25 February. Fort de France, Martinique. Our official day in Fort de France and it was a Sunday. Everything was closed, everything. I took the ferry over to Les Trois-╬lets, which everyone thought was an island, but which is actually part of the mainland. Fort de France and Les Trois-╬lets are both parts of a large bay. Les Trois-╬lets is much more touristy, much prettier and open on Sundays! We wandered around, ate lunch and came back to the ship.

26 February. Basseterre, St. Kitts. Britannia and the Adventure of the Seas were also in port, so we had to dock in the cargo port. Our tour had an afternoon departure, so in the morning Barbara and I took the shuttle into Basseterre. I'd been there, only three months ago, so I knew there's not a lot about. We went through the arch in the National Museum and saw the clock in the circus. Then we walked up the road past St. George's Anglican Church before going back to Port Zante and the shuttle bus back. Our afternoon tour was to Fairview Great House, the only remaining intact Fench great house on the island. We toured the house looking at the sitting room, ladies room and bedroom. Outside was the kitchen, with an oven they still use. We then had a cooking demonstration. The first course, vegetable escovitch, included butternut squash. Yuk. The second course was jerk pork. Yuk. The third and fourth were a grouper dish and rice & kidney beans. OK. The final course was coconut bread and butter pudding with rum sauce. Yum. We were also given a very nice ginger drink.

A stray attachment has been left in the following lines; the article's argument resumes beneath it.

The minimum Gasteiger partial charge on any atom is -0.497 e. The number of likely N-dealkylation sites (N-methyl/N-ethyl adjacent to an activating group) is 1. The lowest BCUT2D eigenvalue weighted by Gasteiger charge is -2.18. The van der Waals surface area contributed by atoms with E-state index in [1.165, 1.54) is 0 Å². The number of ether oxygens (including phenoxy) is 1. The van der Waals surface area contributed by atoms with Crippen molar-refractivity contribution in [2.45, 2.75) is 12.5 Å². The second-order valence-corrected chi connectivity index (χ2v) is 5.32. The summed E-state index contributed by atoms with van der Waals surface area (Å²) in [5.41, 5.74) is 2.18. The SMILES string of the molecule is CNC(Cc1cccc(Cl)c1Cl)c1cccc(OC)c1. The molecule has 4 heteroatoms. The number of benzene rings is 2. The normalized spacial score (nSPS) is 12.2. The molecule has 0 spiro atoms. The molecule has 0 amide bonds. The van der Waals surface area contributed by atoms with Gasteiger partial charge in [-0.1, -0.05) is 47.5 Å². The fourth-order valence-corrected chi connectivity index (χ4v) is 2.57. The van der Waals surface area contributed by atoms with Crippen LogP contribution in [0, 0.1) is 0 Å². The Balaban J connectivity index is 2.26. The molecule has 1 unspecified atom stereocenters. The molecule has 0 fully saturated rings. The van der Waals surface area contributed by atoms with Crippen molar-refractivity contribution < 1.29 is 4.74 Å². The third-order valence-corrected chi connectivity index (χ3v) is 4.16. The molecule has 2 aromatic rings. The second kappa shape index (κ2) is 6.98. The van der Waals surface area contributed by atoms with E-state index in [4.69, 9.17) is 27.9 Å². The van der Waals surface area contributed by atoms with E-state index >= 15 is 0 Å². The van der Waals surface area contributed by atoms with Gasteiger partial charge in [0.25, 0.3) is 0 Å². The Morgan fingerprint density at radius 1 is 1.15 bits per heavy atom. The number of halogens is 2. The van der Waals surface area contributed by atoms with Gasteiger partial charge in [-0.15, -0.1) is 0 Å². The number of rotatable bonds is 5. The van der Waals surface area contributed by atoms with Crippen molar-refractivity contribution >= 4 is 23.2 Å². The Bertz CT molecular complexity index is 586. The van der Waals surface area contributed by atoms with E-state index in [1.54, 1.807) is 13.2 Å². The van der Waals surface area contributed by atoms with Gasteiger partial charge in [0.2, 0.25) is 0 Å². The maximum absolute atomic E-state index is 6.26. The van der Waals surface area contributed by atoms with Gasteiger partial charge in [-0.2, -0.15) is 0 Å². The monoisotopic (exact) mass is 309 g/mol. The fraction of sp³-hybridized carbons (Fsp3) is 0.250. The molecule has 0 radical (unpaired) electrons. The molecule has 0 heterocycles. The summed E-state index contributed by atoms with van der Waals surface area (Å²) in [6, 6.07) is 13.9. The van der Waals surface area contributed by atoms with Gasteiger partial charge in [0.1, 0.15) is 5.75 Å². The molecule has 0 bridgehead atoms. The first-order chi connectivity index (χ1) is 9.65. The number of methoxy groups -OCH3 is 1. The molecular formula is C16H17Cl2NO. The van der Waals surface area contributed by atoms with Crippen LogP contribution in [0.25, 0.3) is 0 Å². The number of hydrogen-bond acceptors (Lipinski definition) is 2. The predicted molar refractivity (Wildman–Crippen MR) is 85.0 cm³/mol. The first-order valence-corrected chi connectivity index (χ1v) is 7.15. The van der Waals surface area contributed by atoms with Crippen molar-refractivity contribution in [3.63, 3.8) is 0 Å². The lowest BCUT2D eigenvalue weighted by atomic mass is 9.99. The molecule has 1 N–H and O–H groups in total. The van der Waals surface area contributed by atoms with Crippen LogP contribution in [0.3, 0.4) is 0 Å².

27 February. St. John's, Antigua. My final port of call in the Caribbean and the penultimate one of the cruise. An excursion to Block Fort, Shirley Heights and Nelson's Dockyard for a lobster lunch with lots of rum punches. At Block Fort there were a few ruins and views over a couple of bays. On one of the headlands was Eric Clapton's house. From Shirley Heights there were spectacular views over English Harbour. Then we had a brief tour of Nelson's Dockyard before a lobster lunch and oodles of rum punches.